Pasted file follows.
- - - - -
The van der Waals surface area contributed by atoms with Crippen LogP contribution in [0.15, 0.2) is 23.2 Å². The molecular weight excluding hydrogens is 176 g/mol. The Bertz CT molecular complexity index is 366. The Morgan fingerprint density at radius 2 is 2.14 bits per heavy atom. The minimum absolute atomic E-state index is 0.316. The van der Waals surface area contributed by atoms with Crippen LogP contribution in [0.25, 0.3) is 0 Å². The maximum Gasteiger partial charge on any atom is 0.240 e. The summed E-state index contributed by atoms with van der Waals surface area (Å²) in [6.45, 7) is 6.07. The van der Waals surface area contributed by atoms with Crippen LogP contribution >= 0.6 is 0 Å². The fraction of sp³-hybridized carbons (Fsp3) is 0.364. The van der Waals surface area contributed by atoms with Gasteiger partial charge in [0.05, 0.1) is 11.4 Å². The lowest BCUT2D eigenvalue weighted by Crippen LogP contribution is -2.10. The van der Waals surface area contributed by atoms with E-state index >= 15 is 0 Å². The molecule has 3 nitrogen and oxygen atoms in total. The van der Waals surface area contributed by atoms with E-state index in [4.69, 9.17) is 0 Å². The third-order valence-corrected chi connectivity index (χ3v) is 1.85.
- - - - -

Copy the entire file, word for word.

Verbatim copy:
The van der Waals surface area contributed by atoms with Crippen LogP contribution in [0.15, 0.2) is 23.2 Å². The molecular weight excluding hydrogens is 176 g/mol. The Bertz CT molecular complexity index is 366. The Morgan fingerprint density at radius 2 is 2.14 bits per heavy atom. The minimum absolute atomic E-state index is 0.316. The van der Waals surface area contributed by atoms with Crippen LogP contribution in [0.25, 0.3) is 0 Å². The maximum Gasteiger partial charge on any atom is 0.240 e. The summed E-state index contributed by atoms with van der Waals surface area (Å²) in [6.45, 7) is 6.07. The van der Waals surface area contributed by atoms with Crippen LogP contribution >= 0.6 is 0 Å². The fraction of sp³-hybridized carbons (Fsp3) is 0.364. The van der Waals surface area contributed by atoms with Gasteiger partial charge in [0.05, 0.1) is 11.4 Å². The lowest BCUT2D eigenvalue weighted by Crippen LogP contribution is -2.10. The van der Waals surface area contributed by atoms with E-state index >= 15 is 0 Å². The molecule has 3 nitrogen and oxygen atoms in total. The van der Waals surface area contributed by atoms with E-state index in [4.69, 9.17) is 0 Å². The third-order valence-corrected chi connectivity index (χ3v) is 1.85.